Letters to the editor 16/02/22

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Dear editor,  

In light of the Supreme Court decision regarding Sekisui I call on you, as the representatives of the people of Division 8 and 9 and the Sunshine Coast, to call a vote of no confidence in mayor Mark Jamieson and the remaining councillors who voted for the Sekisui development application. Furthermore, you need to expedite an independent inquiry into how Sunshine Coast Council’s planning and the legal departments got this all so wrong.  

The Local Government Act 2009 sets out the principles by which councillors should conduct themselves. These principals include: ensuring transparent and effective processes; decision making in the public interest; sustainable development; democratic representation; social inclusion and meaningful community engagement.  

There is no doubt in the court’s decision – councillors failed to uphold these principles explicit in The Act.  

Critically, the Supreme Court determined that “… there was in this case a credible source of evidence as to the expectations of the local community, and a substantial one at that.”   This is the same substantial evidence that was deliberately mocked and excluded by the mayor and councillors who chose not to do their job.       

The financial cost to residents for the Sekisui farrago is in the millions of dollars. Ratepayers have funded the legal fees the council incurred supporting the private developer. The hundreds, if not thousands, of hours worked inside council offices on Sekisui’s behalf is a cost that is indefensible. And, what has been the cost of a decade of uncertainty about the town plan? So much money wasted because the SCC chose not to do its job. 

The community itself spent more than $500,000 in legal and other costs. The cost to the community in time and effort is immeasurable. The stress of a ten-year fight to protect everything we have built and believed in has taken a heavy toll. Yes, all of this because councillors chose not to do their job.   

Let me remind you that when mayor Jamieson declared our community groups “illegitimate”, not one councillor spoke up for the community or for the principles set down in the act.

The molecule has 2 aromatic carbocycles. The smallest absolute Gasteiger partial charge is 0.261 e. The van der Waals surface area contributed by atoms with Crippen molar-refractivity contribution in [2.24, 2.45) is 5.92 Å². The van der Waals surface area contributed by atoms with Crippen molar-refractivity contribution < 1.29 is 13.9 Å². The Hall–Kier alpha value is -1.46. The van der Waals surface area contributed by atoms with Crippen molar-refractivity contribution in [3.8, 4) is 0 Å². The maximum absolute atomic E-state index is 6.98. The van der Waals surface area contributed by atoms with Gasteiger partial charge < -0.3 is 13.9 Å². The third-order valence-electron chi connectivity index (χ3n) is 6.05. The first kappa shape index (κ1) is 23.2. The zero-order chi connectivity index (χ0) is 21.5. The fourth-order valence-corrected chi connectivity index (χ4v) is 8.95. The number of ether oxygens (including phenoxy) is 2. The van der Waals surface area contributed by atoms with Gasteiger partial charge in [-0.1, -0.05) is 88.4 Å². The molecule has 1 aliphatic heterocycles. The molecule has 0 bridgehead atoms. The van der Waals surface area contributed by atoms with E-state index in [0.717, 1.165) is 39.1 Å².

How can residents and ratepayers have any confidence in any of you? More importantly, how can we have any confidence in this council to negotiate in good faith in regard to the new town plan?  The hard truth is we can’t.      

A decade of dysfunction is not a small thing. Sunshine Coast Council sold the Sekisui myth for years without qualm or accountability. The court has unequivocally busted that myth. Council’s army of spin-doctors cannot put Humpty Dumpty back to together again. We need to start over with people who have respect for community, local democracy and the place we live. It is that simple.     

It’s time for you to stand up for the rule of law and for the community. With all due respect, councillors, it’s time for you to do your job.  A vote of no confidence would be a good start.  

Kenneth Fisher,

Yaroomba Beach.



Dear editor,

Well, this past week we have seen our PM hugging a koala; washing a woman’s hair, and on 60 Minutes he let his wife do all the talking!  

Fair dinkum, the bloke is a regular human dynamo and the qualities displayed in these media performances have reinforced my opinion of his ability to lead us along the road less travelled. 

Linese Norrish,

Coolum Beach.



Dear editor,

Congratulations to the Sunshine Coast community for rallying to oppose the Sekisui Yaroomba development proposal. The development did not follow the guidelines of the Town Plan and the Supreme Court judgement noted that it did not adequately consider the community’s expectations regarding building heights. That is building heights set out in the Town Plan.

As Kathryn Hyman, Save Yaroomba spokesperson said, the judgement was a win for democracy and, “It’s a win for the community, it’s a win for our planning scheme and it is a win for future and subsequent communities who are seeing developments that are not sensible or in line with the town plan.”

Cr. Maria Suarez flagged the beginning of another chance to re-affirm the community’s expectations of what our region should look like as set out in a new Town Plan to take us forward to 2041. We can sign up to contribute by visiting the council’s website.